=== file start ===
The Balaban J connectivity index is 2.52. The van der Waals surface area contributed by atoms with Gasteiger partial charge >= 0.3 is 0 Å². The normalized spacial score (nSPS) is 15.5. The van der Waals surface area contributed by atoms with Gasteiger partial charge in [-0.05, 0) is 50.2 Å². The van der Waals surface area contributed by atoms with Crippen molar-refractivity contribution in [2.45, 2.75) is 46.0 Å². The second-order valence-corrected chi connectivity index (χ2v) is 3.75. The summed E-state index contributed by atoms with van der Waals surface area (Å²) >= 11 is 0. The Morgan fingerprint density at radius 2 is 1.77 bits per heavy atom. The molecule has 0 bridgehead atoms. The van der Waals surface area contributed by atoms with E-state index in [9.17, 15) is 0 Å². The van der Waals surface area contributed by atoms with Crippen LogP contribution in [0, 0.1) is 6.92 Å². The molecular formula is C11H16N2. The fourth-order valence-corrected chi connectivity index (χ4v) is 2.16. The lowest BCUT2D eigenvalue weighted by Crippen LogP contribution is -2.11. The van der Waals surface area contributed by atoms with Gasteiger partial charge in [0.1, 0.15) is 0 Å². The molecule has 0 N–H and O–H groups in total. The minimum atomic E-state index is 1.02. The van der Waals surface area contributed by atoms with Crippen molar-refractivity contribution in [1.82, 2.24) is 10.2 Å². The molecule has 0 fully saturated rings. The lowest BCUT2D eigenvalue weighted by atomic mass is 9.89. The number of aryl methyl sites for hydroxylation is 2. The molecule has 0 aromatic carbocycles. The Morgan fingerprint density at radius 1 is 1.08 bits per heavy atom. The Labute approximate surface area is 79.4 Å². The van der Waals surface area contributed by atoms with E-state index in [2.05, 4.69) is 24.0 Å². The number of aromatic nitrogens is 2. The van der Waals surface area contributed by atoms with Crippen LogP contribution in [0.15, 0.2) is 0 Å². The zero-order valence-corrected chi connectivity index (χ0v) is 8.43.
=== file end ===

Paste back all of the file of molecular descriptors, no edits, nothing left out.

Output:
The Balaban J connectivity index is 2.52. The van der Waals surface area contributed by atoms with Gasteiger partial charge >= 0.3 is 0 Å². The normalized spacial score (nSPS) is 15.5. The van der Waals surface area contributed by atoms with Gasteiger partial charge in [-0.05, 0) is 50.2 Å². The van der Waals surface area contributed by atoms with Crippen molar-refractivity contribution in [2.45, 2.75) is 46.0 Å². The second-order valence-corrected chi connectivity index (χ2v) is 3.75. The summed E-state index contributed by atoms with van der Waals surface area (Å²) >= 11 is 0. The Morgan fingerprint density at radius 2 is 1.77 bits per heavy atom. The molecule has 0 bridgehead atoms. The van der Waals surface area contributed by atoms with E-state index in [9.17, 15) is 0 Å². The van der Waals surface area contributed by atoms with Crippen LogP contribution in [0, 0.1) is 6.92 Å². The molecular formula is C11H16N2. The fourth-order valence-corrected chi connectivity index (χ4v) is 2.16. The lowest BCUT2D eigenvalue weighted by Crippen LogP contribution is -2.11. The van der Waals surface area contributed by atoms with Gasteiger partial charge in [0.1, 0.15) is 0 Å². The molecule has 0 N–H and O–H groups in total. The minimum atomic E-state index is 1.02. The van der Waals surface area contributed by atoms with Crippen molar-refractivity contribution in [1.82, 2.24) is 10.2 Å². The molecule has 0 fully saturated rings. The lowest BCUT2D eigenvalue weighted by atomic mass is 9.89. The number of aryl methyl sites for hydroxylation is 2. The molecule has 0 aromatic carbocycles. The Morgan fingerprint density at radius 1 is 1.08 bits per heavy atom. The Labute approximate surface area is 79.4 Å². The van der Waals surface area contributed by atoms with E-state index in [2.05, 4.69) is 24.0 Å². The number of aromatic nitrogens is 2. The van der Waals surface area contributed by atoms with Crippen LogP contribution in [0.15, 0.2) is 0 Å². The zero-order valence-corrected chi connectivity index (χ0v) is 8.43.